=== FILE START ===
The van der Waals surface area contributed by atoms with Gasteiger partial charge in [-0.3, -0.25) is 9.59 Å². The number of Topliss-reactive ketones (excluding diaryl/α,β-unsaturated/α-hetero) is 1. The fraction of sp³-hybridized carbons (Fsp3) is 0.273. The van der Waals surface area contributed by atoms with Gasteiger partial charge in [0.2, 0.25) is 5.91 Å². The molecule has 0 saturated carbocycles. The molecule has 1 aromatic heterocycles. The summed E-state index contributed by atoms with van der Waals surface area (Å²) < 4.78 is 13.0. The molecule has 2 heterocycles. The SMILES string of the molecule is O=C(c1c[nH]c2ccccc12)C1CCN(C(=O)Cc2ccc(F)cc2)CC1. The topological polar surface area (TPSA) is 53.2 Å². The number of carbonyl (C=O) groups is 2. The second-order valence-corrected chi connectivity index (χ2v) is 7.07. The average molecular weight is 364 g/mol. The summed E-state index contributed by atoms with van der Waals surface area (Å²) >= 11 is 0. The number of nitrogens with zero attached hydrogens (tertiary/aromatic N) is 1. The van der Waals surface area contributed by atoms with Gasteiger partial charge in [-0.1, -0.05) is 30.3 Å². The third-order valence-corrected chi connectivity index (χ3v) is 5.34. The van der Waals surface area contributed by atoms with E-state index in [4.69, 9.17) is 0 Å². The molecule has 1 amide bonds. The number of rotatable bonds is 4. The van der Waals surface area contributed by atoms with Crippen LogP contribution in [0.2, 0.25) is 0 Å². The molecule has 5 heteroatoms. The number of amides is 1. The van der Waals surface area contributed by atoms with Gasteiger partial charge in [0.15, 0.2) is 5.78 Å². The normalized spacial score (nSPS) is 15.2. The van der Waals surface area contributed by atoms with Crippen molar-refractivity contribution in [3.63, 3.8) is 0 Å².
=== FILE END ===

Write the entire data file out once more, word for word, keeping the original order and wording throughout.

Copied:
The van der Waals surface area contributed by atoms with Gasteiger partial charge in [-0.3, -0.25) is 9.59 Å². The number of Topliss-reactive ketones (excluding diaryl/α,β-unsaturated/α-hetero) is 1. The fraction of sp³-hybridized carbons (Fsp3) is 0.273. The van der Waals surface area contributed by atoms with Gasteiger partial charge in [0.2, 0.25) is 5.91 Å². The molecule has 0 saturated carbocycles. The molecule has 1 aromatic heterocycles. The summed E-state index contributed by atoms with van der Waals surface area (Å²) < 4.78 is 13.0. The molecule has 2 heterocycles. The SMILES string of the molecule is O=C(c1c[nH]c2ccccc12)C1CCN(C(=O)Cc2ccc(F)cc2)CC1. The topological polar surface area (TPSA) is 53.2 Å². The number of carbonyl (C=O) groups is 2. The second-order valence-corrected chi connectivity index (χ2v) is 7.07. The average molecular weight is 364 g/mol. The summed E-state index contributed by atoms with van der Waals surface area (Å²) >= 11 is 0. The number of nitrogens with zero attached hydrogens (tertiary/aromatic N) is 1. The van der Waals surface area contributed by atoms with Gasteiger partial charge in [-0.1, -0.05) is 30.3 Å². The third-order valence-corrected chi connectivity index (χ3v) is 5.34. The van der Waals surface area contributed by atoms with E-state index in [4.69, 9.17) is 0 Å². The molecule has 1 amide bonds. The number of rotatable bonds is 4. The van der Waals surface area contributed by atoms with Crippen LogP contribution in [0.2, 0.25) is 0 Å². The molecule has 5 heteroatoms. The number of amides is 1. The van der Waals surface area contributed by atoms with Gasteiger partial charge in [0.15, 0.2) is 5.78 Å². The normalized spacial score (nSPS) is 15.2. The van der Waals surface area contributed by atoms with Crippen molar-refractivity contribution in [3.63, 3.8) is 0 Å².